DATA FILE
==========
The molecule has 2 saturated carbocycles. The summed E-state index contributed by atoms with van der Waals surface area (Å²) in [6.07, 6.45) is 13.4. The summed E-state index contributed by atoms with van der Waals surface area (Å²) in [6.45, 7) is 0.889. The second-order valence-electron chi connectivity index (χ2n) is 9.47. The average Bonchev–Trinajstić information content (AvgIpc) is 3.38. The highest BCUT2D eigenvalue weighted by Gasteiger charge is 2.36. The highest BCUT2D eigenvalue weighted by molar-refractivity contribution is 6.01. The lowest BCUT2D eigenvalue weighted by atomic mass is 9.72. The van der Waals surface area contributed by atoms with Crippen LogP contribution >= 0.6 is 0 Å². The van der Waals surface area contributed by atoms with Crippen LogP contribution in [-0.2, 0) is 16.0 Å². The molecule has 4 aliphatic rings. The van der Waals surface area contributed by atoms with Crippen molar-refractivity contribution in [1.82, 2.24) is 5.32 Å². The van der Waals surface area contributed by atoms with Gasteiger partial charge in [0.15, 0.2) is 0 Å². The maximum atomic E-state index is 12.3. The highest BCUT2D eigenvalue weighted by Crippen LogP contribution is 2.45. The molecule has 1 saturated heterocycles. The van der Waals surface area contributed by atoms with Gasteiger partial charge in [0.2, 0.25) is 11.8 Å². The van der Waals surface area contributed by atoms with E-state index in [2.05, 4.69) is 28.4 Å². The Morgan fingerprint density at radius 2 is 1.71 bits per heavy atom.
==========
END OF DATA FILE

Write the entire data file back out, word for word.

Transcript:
The molecule has 2 saturated carbocycles. The summed E-state index contributed by atoms with van der Waals surface area (Å²) in [6.07, 6.45) is 13.4. The summed E-state index contributed by atoms with van der Waals surface area (Å²) in [6.45, 7) is 0.889. The second-order valence-electron chi connectivity index (χ2n) is 9.47. The average Bonchev–Trinajstić information content (AvgIpc) is 3.38. The highest BCUT2D eigenvalue weighted by Gasteiger charge is 2.36. The highest BCUT2D eigenvalue weighted by molar-refractivity contribution is 6.01. The lowest BCUT2D eigenvalue weighted by atomic mass is 9.72. The van der Waals surface area contributed by atoms with Crippen LogP contribution >= 0.6 is 0 Å². The van der Waals surface area contributed by atoms with Crippen LogP contribution in [-0.2, 0) is 16.0 Å². The molecule has 4 aliphatic rings. The van der Waals surface area contributed by atoms with Crippen molar-refractivity contribution in [1.82, 2.24) is 5.32 Å². The van der Waals surface area contributed by atoms with Gasteiger partial charge in [0.15, 0.2) is 0 Å². The maximum atomic E-state index is 12.3. The highest BCUT2D eigenvalue weighted by Crippen LogP contribution is 2.45. The molecule has 1 saturated heterocycles. The van der Waals surface area contributed by atoms with Gasteiger partial charge in [0.2, 0.25) is 11.8 Å². The van der Waals surface area contributed by atoms with E-state index in [2.05, 4.69) is 28.4 Å². The Morgan fingerprint density at radius 2 is 1.71 bits per heavy atom.